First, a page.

“This was the second year that we gave away 23 US$5,000 scholarships to students of diverse backgrounds that wanted to explore motorsports, whether that be in engineering or on the business side,” Lauletta says. “Two of those winning scholarship recipients were interns with us this year, and they’ll be interns with us next year. Those are the kind of things that all of our partners are rallying behind and want to be a part of so that we can help change the sport.”
The team’s approach is unique in Nascar and could even benefit the series further down the line. Lauletta admits that the sport needs “to start attracting a wider and new fanbase” while also keeping its core product and audience in place. This is something that 23XI Racing have already made progress on and now hope that the sport at large will be able to follow their lead.
“Right now, our social media following is much younger than the general Nascar fan today,” states Lauletta. “[It’s] much more diverse and wider reaching in global markets that aren’t necessarily where the core Nascar fan resides today.”
A large reason for this is the way that 23XI Racing have worked with their partners and drivers to position themselves at the intersection of motorsport and pop culture.
“We’ve got some programmes coming that are focused in a couple of markets with Bubba – away from the race track – to introduce Nascar to the African American community,” explains Lauletta. “We had Denny and Bubba in a Post Malone video. [We get these opportunities] with the partners that we have, like McDonald’s, the Jordan brand, and Monster Energy.”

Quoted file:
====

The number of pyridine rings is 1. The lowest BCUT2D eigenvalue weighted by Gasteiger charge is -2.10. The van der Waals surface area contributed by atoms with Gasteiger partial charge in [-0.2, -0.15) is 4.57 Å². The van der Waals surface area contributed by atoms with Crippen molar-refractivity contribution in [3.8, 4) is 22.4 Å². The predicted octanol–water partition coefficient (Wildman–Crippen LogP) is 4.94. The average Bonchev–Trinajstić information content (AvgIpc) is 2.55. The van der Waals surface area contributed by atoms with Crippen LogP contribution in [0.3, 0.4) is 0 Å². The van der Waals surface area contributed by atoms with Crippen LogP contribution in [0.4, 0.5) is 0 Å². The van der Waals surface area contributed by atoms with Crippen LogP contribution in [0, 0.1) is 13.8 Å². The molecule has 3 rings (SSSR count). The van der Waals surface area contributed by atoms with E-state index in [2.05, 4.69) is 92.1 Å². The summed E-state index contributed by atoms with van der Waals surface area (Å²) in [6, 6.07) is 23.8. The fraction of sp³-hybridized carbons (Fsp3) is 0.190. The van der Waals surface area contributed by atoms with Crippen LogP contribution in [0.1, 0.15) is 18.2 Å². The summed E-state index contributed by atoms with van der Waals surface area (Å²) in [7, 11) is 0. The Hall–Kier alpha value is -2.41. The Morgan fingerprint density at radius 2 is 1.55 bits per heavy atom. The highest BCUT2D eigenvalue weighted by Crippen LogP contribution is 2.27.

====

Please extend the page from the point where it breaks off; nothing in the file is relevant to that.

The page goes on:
Despite being less than two seasons old, having partners engaged in their journey means that 23XI Racing have “already started to make a difference”, says Lauletta. While the team is also concentrated on delivering short-term success, Lauletta adds that 23XI Racing’s long-term mission is something that appeals to brands.
“We certainly talk about our points of difference and why we want partners engaged with us,” he continues. “Not only through the traditional model of using a sports platform like us to promote their brand, but also this message of how we collectively make a difference and change the sport, giving opportunities to people that maybe have not been provided that opportunity in the past.
“It’s why a lot of companies engage with us because they realise that we are taking a different approach and it’s not just logos on race cars. We’re having conversations with companies that I guarantee you have been pitched Nascar many times, and they’ve never jumped into the sport. They’re back having discussions with 23XI because of our approach.”
In the future, the hope is for 23XI Racing to be known beyond Nascar, with Lauletta picking out the brand affinity of Major League Baseball’s (MLB) New York Yankees as an example of how high 23XI Racing are aiming.
“I want somebody that doesn’t watch our team necessarily for three-and-a-half hours every Sunday, but that they feel something for 23XI,” concludes Lauletta. “They’ll follow us on social media, they’ll support our partners, they’ll wear our clothing because of the brand.
“That would be a massive success down the road.”